We were delighted to welcome five small business owners currently interested in expanding into new territories overseas, to join us for the first in a series of intimate mastermind group sessions for ambitious entrepreneurs.
The purpose? The attendees came together to address mutual pain points, brainstorm with each other and generate practical solutions to relevant challenges based on their business goals.
Facilitated by John Galvin, CEO of Galvin International, it turned out to be a great lunch for everyone, and brought up some interesting points to take away and work on. The participants harnessed their collective knowledge through an open and engaging discussion, while providing insight into each other’s experiences and exchanging constructive advice.
Where do the challenges lie?
Small business owners looking to expand internationally will typically face a number of organisational challenges, such as attracting the right employees, communicating their company’s message, gaining exposure for new business opportunities and remaining competitive in multiple regions.
Here’s our summary of the key discussion points covered by the participants over the course of the session. (Spoiler warning: Network, network, network!)
Initial stages — where do I start?
- When choosing a new territory for your business, think about what types of customers you’re trying to attract and identify where there’s a demand based on their needs. This will help you make an educated and measured decision on the best location to pursue.
- Language barriers for crucial aspects such as speaking to customers, branding, operations and legal documentation may arise, so assess whether there is a need to either add further language resources to your business, or tackle territories where this pain point won’t be a factor.
- Ensure your overseas management structure will fit into your existing framework. Then once your plans start taking shape, consider working with local advisors, service providers and external partners where necessary to help you make the adjustment.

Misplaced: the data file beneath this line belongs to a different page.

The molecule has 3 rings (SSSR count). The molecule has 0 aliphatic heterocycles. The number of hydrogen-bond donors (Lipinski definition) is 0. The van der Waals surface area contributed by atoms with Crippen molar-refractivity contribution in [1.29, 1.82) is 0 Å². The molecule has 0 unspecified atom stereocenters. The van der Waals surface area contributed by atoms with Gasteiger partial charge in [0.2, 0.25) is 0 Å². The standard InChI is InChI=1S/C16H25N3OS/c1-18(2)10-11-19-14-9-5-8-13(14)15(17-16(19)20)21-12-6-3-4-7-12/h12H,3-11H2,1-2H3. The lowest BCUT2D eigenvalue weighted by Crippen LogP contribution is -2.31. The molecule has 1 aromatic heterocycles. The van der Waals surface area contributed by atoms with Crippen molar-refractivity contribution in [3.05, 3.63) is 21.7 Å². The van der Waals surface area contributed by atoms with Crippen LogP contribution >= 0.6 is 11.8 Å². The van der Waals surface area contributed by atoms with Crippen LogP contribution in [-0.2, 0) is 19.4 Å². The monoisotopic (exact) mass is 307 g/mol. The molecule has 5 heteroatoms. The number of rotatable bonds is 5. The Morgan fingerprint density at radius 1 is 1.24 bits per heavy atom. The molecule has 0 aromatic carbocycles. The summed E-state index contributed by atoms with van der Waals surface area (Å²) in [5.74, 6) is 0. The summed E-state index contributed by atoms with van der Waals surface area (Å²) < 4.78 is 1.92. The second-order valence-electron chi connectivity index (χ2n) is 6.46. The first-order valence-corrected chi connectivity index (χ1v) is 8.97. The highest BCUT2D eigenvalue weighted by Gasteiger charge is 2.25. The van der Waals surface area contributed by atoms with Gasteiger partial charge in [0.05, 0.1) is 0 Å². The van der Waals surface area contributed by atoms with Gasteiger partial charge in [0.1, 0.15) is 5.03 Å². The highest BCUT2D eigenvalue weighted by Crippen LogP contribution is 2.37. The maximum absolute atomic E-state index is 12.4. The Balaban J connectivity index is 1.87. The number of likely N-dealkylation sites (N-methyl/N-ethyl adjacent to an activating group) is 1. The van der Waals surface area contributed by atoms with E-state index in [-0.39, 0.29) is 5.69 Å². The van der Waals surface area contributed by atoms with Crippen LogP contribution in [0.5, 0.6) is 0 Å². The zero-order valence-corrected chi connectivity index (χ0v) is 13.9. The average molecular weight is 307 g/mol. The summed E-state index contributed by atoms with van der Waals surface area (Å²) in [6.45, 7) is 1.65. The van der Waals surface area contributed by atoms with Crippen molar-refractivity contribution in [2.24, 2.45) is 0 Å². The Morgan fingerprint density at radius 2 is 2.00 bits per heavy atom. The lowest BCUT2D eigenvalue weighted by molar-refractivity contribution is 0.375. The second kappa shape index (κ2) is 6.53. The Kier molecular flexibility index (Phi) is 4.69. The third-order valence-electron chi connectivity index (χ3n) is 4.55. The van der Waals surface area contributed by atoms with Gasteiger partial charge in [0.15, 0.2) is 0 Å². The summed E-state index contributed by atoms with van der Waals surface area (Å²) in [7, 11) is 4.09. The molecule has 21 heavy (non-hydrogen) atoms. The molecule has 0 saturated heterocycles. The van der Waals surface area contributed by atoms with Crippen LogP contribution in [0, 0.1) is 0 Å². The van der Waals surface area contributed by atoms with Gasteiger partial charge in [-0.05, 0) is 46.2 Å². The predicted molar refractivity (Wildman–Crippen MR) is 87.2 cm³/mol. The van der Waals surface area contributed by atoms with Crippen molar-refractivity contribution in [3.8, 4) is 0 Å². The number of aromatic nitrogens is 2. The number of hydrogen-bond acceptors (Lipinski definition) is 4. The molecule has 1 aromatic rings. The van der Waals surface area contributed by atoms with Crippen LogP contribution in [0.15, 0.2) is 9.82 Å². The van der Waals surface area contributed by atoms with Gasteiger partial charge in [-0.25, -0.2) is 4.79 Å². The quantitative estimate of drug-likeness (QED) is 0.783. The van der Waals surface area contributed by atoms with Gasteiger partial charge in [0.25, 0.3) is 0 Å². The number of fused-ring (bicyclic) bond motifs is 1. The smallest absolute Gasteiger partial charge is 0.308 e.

How do I build a distribution network?
The challenge of finding distributors will often be made easier by researching, testing, learning and building relationships — there is no right or wrong answer, and likely the best option will be specific to each individual company.
- You should be aware that it is important to find a distributor who is going to be engaged with your business and your own needs.
- Define what your goals are for the distribution network as early as possible. Then put a clear and open agreement in place, with metrics to determine what performance levels or results you’re aiming for.
- Ensure that the financial implications are balanced and comfortable for you, and use the distributor as a foundation to build knowledge and add extra resources within your new local markets.
- Additionally, remember to proactively work to develop a trustworthy and committed relationship that can add genuine value to your business overseas.
How do I find the right clients?
- It’s wise to start by replicating your existing strategy first. Don’t re-invent the wheel if you don’t need to; go with what already works and try to take that into new territories — if it doesn’t translate well to the market in that location, learn from it quickly and find a new strategy. Keep it simple and don’t repeat your mistakes.
- If you do decide to adopt a new approach overseas, be sure to test and experiment with strategy-led initiatives — whether using word of mouth, finding partners, or relying on online marketing, make sure a plan is in place, then follow it through consistently and accurately.
- Networking is also hugely important when working abroad, and can provide an understanding of the market to attract local customers. Building a network takes time and effort, but it will pay off in the long run. Don’t forget to leverage your existing relationships to branch out — look for referrals, introductions and recommendations from trusted contacts.
- For those that don’t have the time to go out and attend events, travel or actively meet new people face-to-face, technology can also serve as an alternative to the networking process for business owners. Digital tools such as LinkedIn, Skype, or useful mobile apps like Treatings can be extremely valuable when settling into new territories to build a network and engage your target audiences.
Of course, this is just a summary of what was covered by our small business owners in the 90-minute lunchtime session, but the true value of a mastermind group is often achieved over time by engaging in follow-up actions, meetings and feedback.
Originally published at blog.yniche.com on October 21, 2015.